There’s no kitchen hood, and instead of a gas range there are four electric burners. There are no plates to delicately wipe down, no colleagues on the line to joke around with, no customers to please — or to disappoint.
For many restaurant chefs, cooking at home is a novelty. It’s also an unexpected perk right now: increased time spent in the family kitchen during COVID-19-related business closures.
We spoke with four chefs about what they’re cooking at home during the shutdown. For some, the time off is a welcome respite, a chance to almost (but never, really) forget about cooking professionally. For others, it’s an opportunity to rediscover long-forgotten recipes or work on polishing some of the classics.
For most of them, it’s simply a time to reconnect over a home-cooked meal.
In the weeks right before the coronavirus shutdown, Rob Reinsmith left his long-running gig as the executive chef at Noble Crust.
He left to open a place of his own — a neighborhood restaurant and cocktail bar he planned to open this June in St. Petersburg’s Grand Central District. Within days, Reinsmith suddenly found himself with a lot of extra time on his hands.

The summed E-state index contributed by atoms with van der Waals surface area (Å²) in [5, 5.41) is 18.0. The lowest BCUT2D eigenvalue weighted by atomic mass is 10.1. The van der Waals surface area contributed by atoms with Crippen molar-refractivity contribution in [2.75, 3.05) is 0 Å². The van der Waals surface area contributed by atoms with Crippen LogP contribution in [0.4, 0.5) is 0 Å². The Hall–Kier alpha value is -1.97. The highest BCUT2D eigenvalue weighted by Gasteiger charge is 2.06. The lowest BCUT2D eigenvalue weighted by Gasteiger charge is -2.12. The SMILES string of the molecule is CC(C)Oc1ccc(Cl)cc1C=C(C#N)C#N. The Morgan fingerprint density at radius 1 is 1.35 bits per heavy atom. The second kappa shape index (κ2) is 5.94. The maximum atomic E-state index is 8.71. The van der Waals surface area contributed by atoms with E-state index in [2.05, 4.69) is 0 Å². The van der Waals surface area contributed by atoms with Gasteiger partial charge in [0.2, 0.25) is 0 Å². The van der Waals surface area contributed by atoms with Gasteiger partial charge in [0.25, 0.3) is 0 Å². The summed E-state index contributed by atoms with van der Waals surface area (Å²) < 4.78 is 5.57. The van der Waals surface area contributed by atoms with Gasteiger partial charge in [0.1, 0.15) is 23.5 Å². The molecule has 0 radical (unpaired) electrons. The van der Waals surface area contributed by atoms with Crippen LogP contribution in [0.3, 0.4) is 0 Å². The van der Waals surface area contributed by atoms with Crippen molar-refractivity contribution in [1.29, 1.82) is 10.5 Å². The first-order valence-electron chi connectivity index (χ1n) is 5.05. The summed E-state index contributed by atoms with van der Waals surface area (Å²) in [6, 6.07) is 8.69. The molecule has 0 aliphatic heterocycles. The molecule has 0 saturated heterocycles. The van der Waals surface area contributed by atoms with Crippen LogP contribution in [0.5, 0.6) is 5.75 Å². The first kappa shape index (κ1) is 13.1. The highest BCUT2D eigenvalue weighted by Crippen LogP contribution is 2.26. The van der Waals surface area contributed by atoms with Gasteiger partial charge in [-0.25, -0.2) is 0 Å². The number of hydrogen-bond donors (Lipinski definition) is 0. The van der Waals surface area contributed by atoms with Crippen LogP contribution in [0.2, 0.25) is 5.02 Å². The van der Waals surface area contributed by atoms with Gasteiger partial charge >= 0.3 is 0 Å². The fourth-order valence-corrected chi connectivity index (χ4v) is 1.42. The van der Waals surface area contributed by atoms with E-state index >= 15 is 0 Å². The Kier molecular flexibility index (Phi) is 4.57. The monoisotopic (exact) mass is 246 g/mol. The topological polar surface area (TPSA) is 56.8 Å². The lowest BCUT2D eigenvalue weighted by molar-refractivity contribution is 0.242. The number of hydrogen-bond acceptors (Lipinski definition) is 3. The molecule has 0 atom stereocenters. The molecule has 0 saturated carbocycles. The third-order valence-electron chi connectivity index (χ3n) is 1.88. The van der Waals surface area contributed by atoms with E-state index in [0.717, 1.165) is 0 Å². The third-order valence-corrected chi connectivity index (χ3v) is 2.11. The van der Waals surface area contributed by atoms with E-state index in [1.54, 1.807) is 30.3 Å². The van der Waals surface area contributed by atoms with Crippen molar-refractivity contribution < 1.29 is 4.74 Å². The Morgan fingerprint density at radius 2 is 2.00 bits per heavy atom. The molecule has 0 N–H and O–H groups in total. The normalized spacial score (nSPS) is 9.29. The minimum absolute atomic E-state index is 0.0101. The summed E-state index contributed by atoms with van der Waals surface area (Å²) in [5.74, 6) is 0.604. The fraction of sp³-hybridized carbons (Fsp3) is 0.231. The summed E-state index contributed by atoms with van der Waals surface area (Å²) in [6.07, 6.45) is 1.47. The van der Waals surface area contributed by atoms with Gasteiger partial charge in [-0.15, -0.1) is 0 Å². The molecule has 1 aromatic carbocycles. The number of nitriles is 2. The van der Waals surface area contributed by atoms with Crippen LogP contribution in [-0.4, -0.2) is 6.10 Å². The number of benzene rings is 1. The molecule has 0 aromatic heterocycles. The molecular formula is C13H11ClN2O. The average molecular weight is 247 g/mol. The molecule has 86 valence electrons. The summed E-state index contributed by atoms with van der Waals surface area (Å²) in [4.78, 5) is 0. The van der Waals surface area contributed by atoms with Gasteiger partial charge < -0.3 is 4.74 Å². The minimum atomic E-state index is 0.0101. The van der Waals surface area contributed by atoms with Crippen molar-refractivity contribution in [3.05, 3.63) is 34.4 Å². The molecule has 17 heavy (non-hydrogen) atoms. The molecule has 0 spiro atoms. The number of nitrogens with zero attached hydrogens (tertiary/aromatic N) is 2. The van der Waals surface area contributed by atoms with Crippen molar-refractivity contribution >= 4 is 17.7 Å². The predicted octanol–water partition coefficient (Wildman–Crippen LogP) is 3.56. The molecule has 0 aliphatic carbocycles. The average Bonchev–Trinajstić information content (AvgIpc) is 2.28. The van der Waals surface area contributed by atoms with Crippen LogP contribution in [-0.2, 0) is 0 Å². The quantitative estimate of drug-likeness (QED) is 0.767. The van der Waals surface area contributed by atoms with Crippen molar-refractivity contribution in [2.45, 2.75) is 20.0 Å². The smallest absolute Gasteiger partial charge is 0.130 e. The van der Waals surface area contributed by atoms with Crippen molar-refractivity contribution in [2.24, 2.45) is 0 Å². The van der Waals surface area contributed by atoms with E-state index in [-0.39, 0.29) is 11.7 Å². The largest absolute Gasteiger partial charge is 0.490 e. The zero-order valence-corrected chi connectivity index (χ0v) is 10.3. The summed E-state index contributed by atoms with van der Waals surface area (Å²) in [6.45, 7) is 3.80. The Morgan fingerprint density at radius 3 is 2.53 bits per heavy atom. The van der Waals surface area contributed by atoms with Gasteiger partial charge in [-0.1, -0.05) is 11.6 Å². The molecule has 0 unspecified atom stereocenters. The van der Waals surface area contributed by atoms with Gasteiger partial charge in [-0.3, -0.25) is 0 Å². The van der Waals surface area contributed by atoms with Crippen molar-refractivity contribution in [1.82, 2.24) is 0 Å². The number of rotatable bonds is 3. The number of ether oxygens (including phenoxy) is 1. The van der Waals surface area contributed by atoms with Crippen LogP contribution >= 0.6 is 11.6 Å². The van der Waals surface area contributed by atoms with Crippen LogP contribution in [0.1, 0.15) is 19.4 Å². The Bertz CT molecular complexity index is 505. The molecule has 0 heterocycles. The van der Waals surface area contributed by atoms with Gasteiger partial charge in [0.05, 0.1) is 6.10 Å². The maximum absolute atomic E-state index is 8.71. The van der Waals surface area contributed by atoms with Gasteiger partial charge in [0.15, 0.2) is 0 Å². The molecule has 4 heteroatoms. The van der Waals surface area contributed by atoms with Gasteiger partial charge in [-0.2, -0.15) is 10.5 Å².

Though the chef still hopes to open that new restaurant this summer, his guess about when his plans will actually come to fruition is as good as anyone’s right now. But there’s no time to get down about it.
“The silver lining in all of this is that it’s really nice to be able to have dinner again with my family,” Reinsmith said.
While waiting out the pandemic, the chef has been able to spend extra time with his family, tinkering at home with different dishes and experimenting with new recipes. It’s the first time in Reinsmith’s career that he’s been able to spend every dinner at home with his wife, Heidi, and their two sons, Jackson, 5, and Dylan, who is about to turn 3.
“We never really had family dinners before, except for the one or two days I’d have off a week,” Reinsmith, 36, said. “Now I get to have breakfast every day with the kids, and dinners as well.”
Every morning now, the chef and his wife make breakfast for their children. The kids enjoy Cheerios and breakfast sandwiches, and sometimes Heidi will make paleo pancakes or Pop-Tarts. Other days the couple enjoys brunch bowls topped with eggs, kale, kimchi, bacon, mushrooms and avocado.